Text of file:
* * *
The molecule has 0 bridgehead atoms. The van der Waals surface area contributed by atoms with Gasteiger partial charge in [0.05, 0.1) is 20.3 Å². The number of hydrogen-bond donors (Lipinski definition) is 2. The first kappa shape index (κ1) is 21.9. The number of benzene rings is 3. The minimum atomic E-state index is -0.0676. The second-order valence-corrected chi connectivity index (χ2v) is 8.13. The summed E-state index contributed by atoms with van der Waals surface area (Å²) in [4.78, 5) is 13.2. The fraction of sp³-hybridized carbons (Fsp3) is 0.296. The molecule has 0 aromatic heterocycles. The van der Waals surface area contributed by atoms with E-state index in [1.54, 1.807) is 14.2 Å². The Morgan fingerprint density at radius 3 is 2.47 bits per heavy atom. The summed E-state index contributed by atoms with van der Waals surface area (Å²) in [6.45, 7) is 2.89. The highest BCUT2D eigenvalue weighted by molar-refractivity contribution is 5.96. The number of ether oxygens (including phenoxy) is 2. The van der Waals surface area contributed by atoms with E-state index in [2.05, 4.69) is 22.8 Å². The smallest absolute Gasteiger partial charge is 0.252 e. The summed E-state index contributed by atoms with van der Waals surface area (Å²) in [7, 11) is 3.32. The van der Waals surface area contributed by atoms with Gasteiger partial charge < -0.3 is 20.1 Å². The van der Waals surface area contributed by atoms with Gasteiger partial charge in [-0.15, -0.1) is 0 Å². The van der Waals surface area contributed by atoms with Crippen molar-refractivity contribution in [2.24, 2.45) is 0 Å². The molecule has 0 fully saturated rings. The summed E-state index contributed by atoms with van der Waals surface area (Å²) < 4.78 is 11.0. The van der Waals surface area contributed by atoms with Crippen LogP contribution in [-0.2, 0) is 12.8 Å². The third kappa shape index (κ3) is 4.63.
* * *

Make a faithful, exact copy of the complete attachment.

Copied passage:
The molecule has 0 bridgehead atoms. The van der Waals surface area contributed by atoms with Gasteiger partial charge in [0.05, 0.1) is 20.3 Å². The number of hydrogen-bond donors (Lipinski definition) is 2. The first kappa shape index (κ1) is 21.9. The number of benzene rings is 3. The minimum atomic E-state index is -0.0676. The second-order valence-corrected chi connectivity index (χ2v) is 8.13. The summed E-state index contributed by atoms with van der Waals surface area (Å²) in [4.78, 5) is 13.2. The fraction of sp³-hybridized carbons (Fsp3) is 0.296. The molecule has 0 aromatic heterocycles. The van der Waals surface area contributed by atoms with E-state index in [1.54, 1.807) is 14.2 Å². The Morgan fingerprint density at radius 3 is 2.47 bits per heavy atom. The summed E-state index contributed by atoms with van der Waals surface area (Å²) in [6.45, 7) is 2.89. The highest BCUT2D eigenvalue weighted by molar-refractivity contribution is 5.96. The number of ether oxygens (including phenoxy) is 2. The van der Waals surface area contributed by atoms with E-state index in [2.05, 4.69) is 22.8 Å². The smallest absolute Gasteiger partial charge is 0.252 e. The summed E-state index contributed by atoms with van der Waals surface area (Å²) in [7, 11) is 3.32. The van der Waals surface area contributed by atoms with Gasteiger partial charge < -0.3 is 20.1 Å². The van der Waals surface area contributed by atoms with Gasteiger partial charge in [-0.15, -0.1) is 0 Å². The van der Waals surface area contributed by atoms with Crippen molar-refractivity contribution in [2.24, 2.45) is 0 Å². The molecule has 0 fully saturated rings. The summed E-state index contributed by atoms with van der Waals surface area (Å²) < 4.78 is 11.0. The van der Waals surface area contributed by atoms with Crippen LogP contribution in [-0.2, 0) is 12.8 Å². The third kappa shape index (κ3) is 4.63.